Processing Investigations – explaining and publishing Level 1


How to write explanations

  1. Start with an introductory paragraph introducing the phenomenon being explained. It could include a definition or a brief description.

  2. Include technical and scientific terms.

  3. Use action verbs in simple present tense, an impersonal style in second or third person.

  4. Make use of conjunctions such as – as a result, because, before, how, if, once, since, than, that, though, till, until, when, where, whether, while.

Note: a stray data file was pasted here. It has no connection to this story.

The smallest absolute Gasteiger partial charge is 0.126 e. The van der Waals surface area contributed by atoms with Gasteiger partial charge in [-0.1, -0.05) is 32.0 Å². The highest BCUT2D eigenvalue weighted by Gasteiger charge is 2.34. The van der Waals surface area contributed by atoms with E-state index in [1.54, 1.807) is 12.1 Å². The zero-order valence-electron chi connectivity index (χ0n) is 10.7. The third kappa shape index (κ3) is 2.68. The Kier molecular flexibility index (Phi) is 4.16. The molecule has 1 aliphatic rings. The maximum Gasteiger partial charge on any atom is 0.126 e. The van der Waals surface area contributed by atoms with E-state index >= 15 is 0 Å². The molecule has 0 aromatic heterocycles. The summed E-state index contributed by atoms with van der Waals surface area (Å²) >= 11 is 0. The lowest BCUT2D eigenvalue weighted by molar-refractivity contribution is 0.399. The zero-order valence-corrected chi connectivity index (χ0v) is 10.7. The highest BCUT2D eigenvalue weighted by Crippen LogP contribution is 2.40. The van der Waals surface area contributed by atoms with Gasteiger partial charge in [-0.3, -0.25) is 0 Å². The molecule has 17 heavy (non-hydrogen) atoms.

In the write-up of a scientific investigation, an explanation may be included as a few brief sentences outlining what was done to ensure that the investigative method was as valid or reliable as possible. An explanatory text may also be used to convey the background research and provide a reason why the topic for investigation was initially selected. The explanation may also address the result, conclusion or hypothesis. For example, ‘The harder ball bounced higher because it lost less energy when it hit the surface.’ ‘The experiment was valid because all the variables were controlled except the one that we deliberately changed. We repeated our measurements four times and took an average so that our results were reliable.’

The Board of Studies has an Assessment Resources Centre (ARC) that contains annotated work samples. This link is to an explanation on how a simple electric circuit works.